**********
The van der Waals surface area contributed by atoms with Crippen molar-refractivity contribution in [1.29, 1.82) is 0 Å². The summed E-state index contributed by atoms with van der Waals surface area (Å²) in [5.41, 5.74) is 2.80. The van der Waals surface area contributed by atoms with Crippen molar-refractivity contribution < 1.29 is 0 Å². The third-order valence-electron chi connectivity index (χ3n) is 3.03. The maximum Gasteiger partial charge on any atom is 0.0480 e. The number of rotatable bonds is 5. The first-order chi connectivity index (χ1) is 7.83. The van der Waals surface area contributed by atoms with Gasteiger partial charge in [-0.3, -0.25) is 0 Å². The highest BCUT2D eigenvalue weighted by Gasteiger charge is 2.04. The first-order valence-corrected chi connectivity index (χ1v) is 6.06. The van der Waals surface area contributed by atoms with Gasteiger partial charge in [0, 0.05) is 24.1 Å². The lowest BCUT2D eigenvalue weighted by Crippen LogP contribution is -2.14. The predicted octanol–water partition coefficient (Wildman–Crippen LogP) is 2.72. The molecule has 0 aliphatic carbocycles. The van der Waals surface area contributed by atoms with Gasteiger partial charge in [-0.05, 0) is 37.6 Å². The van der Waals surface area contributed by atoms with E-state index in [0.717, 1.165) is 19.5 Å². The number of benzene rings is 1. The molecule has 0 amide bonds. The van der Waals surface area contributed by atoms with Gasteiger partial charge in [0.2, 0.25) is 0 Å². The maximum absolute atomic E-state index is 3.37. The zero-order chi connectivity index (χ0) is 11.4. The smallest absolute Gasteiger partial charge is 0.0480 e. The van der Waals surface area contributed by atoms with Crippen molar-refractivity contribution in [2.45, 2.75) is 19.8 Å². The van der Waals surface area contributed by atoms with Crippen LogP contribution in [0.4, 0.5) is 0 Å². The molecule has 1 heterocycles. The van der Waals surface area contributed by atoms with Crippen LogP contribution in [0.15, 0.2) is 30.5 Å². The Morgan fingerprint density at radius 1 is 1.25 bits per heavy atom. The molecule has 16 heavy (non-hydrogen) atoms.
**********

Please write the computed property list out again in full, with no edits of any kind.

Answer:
The van der Waals surface area contributed by atoms with Crippen molar-refractivity contribution in [1.29, 1.82) is 0 Å². The summed E-state index contributed by atoms with van der Waals surface area (Å²) in [5.41, 5.74) is 2.80. The van der Waals surface area contributed by atoms with Crippen molar-refractivity contribution < 1.29 is 0 Å². The third-order valence-electron chi connectivity index (χ3n) is 3.03. The maximum Gasteiger partial charge on any atom is 0.0480 e. The number of rotatable bonds is 5. The first-order chi connectivity index (χ1) is 7.83. The van der Waals surface area contributed by atoms with Gasteiger partial charge in [-0.3, -0.25) is 0 Å². The highest BCUT2D eigenvalue weighted by Gasteiger charge is 2.04. The first-order valence-corrected chi connectivity index (χ1v) is 6.06. The van der Waals surface area contributed by atoms with Gasteiger partial charge in [0, 0.05) is 24.1 Å². The lowest BCUT2D eigenvalue weighted by Crippen LogP contribution is -2.14. The predicted octanol–water partition coefficient (Wildman–Crippen LogP) is 2.72. The molecule has 0 aliphatic carbocycles. The van der Waals surface area contributed by atoms with Gasteiger partial charge in [-0.05, 0) is 37.6 Å². The van der Waals surface area contributed by atoms with E-state index in [0.717, 1.165) is 19.5 Å². The number of benzene rings is 1. The molecule has 0 amide bonds. The van der Waals surface area contributed by atoms with Gasteiger partial charge in [0.2, 0.25) is 0 Å². The maximum absolute atomic E-state index is 3.37. The zero-order chi connectivity index (χ0) is 11.4. The smallest absolute Gasteiger partial charge is 0.0480 e. The van der Waals surface area contributed by atoms with Crippen molar-refractivity contribution in [2.45, 2.75) is 19.8 Å². The van der Waals surface area contributed by atoms with Crippen LogP contribution in [0.4, 0.5) is 0 Å². The molecule has 1 heterocycles. The van der Waals surface area contributed by atoms with Crippen LogP contribution in [0.15, 0.2) is 30.5 Å². The Morgan fingerprint density at radius 1 is 1.25 bits per heavy atom. The molecule has 16 heavy (non-hydrogen) atoms.